Social Media Evidence
In the last decade, social media has exploded from a college dorm-room time killer into an omnipresent and all-encompassing billion dollar industry. Check-ins, status updates, comments, and tweets are not just used to tell friends and family what you’re up to on a given day. All of this data that we put out into the world is collected by companies and used to spot trends, interests, opportunities and needs. What a person puts out into the world via social media profiles says a lot about how they are and how they want to be perceived. Unsurprisingly, the pervasiveness of social media has carved out an interesting question in the courtroom: What does my social media profile say about me?
Case law on the admissibility of evidence taken from a person’s social media profiles is evolving, with momentum favoring admissibility as long as the exhibit is properly authenticated. As the line between our actual identities and our on-line personas becomes blurred, statements put out into the world via social media are becoming reliable indicators of a person’s interests, activities, relationships, prejudices, et cetera. Unsurprisingly, these postings are making their way into the courtroom. As the rules of evidence begin to account for where and how social media postings are treated as admissible pieces of evidence, parties to family-law matters should be vigilant about what they post on-line. Always assume that if you post something, anyone can find it and it will be out there forever. Instagram, Facebook, and Twitter pages are commonly used as evidence, especially in a custody dispute, to illustrate (typically negative) traits about a party to an action. A father who checks in at his neighborhood bar every night will have a hard time convincing a Master or Judge that he is a suitable caretaker for his infant son. A mother who posts pictures of drug use to her Instagram page will likely have to submit to a hair-follicle drug screen to prove her claims of sobriety.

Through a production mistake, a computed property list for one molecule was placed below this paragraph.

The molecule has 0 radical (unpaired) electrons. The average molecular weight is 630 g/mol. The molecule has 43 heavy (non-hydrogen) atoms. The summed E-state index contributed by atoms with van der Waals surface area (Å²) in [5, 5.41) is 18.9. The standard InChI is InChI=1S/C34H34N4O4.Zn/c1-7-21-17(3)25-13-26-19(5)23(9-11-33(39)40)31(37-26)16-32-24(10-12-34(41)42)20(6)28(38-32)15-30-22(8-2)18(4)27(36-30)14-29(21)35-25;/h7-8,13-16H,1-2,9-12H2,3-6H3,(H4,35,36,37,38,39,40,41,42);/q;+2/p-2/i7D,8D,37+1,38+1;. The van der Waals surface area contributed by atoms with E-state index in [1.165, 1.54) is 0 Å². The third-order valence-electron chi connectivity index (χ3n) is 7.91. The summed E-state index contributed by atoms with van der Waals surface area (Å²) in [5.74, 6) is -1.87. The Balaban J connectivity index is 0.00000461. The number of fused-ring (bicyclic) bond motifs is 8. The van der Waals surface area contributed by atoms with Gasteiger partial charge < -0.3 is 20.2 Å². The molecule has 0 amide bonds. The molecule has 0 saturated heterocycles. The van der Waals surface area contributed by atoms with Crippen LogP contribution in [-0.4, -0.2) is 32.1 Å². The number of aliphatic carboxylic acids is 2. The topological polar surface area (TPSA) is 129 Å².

This may all sound like common sense, but the prevalence of social media screen shots being used in the courtroom certainly indicates otherwise. As case law and statute evolves to account for this trend, make sure that you aren’t posting anything on your profile that you wouldn’t want to have to explain in court.
To schedule an appointment with one of our attorneys or for further information, call us at LaMonaca Law, at (610) 892-3877.